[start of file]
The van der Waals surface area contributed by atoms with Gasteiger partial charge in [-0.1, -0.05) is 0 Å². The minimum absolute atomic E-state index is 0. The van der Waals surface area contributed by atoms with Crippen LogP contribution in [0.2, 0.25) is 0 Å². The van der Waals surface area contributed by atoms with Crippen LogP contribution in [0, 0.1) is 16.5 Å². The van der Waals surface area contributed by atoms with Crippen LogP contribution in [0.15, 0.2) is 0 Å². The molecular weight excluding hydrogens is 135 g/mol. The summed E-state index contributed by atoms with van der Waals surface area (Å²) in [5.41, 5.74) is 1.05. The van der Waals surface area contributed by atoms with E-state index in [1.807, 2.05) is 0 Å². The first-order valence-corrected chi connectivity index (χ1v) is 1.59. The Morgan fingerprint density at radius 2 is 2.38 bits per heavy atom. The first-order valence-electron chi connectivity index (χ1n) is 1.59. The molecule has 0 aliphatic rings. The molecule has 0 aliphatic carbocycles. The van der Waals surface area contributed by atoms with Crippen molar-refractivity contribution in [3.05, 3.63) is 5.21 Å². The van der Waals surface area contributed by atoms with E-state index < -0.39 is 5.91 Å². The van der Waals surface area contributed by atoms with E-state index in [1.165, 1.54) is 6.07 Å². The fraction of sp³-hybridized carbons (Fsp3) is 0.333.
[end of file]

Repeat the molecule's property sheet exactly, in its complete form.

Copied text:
The van der Waals surface area contributed by atoms with Gasteiger partial charge in [-0.1, -0.05) is 0 Å². The minimum absolute atomic E-state index is 0. The van der Waals surface area contributed by atoms with Crippen LogP contribution in [0.2, 0.25) is 0 Å². The van der Waals surface area contributed by atoms with Crippen LogP contribution in [0, 0.1) is 16.5 Å². The van der Waals surface area contributed by atoms with Crippen LogP contribution in [0.15, 0.2) is 0 Å². The molecular weight excluding hydrogens is 135 g/mol. The summed E-state index contributed by atoms with van der Waals surface area (Å²) in [5.41, 5.74) is 1.05. The van der Waals surface area contributed by atoms with E-state index in [1.807, 2.05) is 0 Å². The first-order valence-corrected chi connectivity index (χ1v) is 1.59. The Morgan fingerprint density at radius 2 is 2.38 bits per heavy atom. The first-order valence-electron chi connectivity index (χ1n) is 1.59. The molecule has 0 aliphatic rings. The molecule has 0 aliphatic carbocycles. The van der Waals surface area contributed by atoms with Crippen molar-refractivity contribution in [3.05, 3.63) is 5.21 Å². The van der Waals surface area contributed by atoms with E-state index < -0.39 is 5.91 Å². The van der Waals surface area contributed by atoms with E-state index in [1.165, 1.54) is 6.07 Å². The fraction of sp³-hybridized carbons (Fsp3) is 0.333.